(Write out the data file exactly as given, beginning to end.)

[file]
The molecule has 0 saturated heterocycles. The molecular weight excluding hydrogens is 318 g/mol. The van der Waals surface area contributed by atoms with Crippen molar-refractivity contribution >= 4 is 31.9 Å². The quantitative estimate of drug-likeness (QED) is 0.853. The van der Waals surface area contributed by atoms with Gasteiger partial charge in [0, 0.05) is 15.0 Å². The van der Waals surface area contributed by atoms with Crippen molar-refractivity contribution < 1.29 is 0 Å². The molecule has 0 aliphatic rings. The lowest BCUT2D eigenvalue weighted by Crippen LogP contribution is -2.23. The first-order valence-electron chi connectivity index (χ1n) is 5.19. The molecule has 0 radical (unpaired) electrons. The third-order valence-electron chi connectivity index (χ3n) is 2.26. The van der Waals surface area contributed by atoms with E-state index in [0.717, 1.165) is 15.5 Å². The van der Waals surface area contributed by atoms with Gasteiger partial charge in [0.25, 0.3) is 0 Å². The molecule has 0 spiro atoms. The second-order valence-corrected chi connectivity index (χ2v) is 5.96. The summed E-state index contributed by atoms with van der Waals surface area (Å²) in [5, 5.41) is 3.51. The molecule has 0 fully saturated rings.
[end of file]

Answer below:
The molecule has 0 saturated heterocycles. The molecular weight excluding hydrogens is 318 g/mol. The van der Waals surface area contributed by atoms with Crippen molar-refractivity contribution >= 4 is 31.9 Å². The quantitative estimate of drug-likeness (QED) is 0.853. The van der Waals surface area contributed by atoms with Gasteiger partial charge in [0, 0.05) is 15.0 Å². The van der Waals surface area contributed by atoms with Crippen molar-refractivity contribution < 1.29 is 0 Å². The molecule has 0 aliphatic rings. The lowest BCUT2D eigenvalue weighted by Crippen LogP contribution is -2.23. The first-order valence-electron chi connectivity index (χ1n) is 5.19. The molecule has 0 radical (unpaired) electrons. The third-order valence-electron chi connectivity index (χ3n) is 2.26. The van der Waals surface area contributed by atoms with E-state index in [0.717, 1.165) is 15.5 Å². The van der Waals surface area contributed by atoms with Gasteiger partial charge in [0.25, 0.3) is 0 Å². The molecule has 0 spiro atoms. The second-order valence-corrected chi connectivity index (χ2v) is 5.96. The summed E-state index contributed by atoms with van der Waals surface area (Å²) in [5, 5.41) is 3.51. The molecule has 0 fully saturated rings.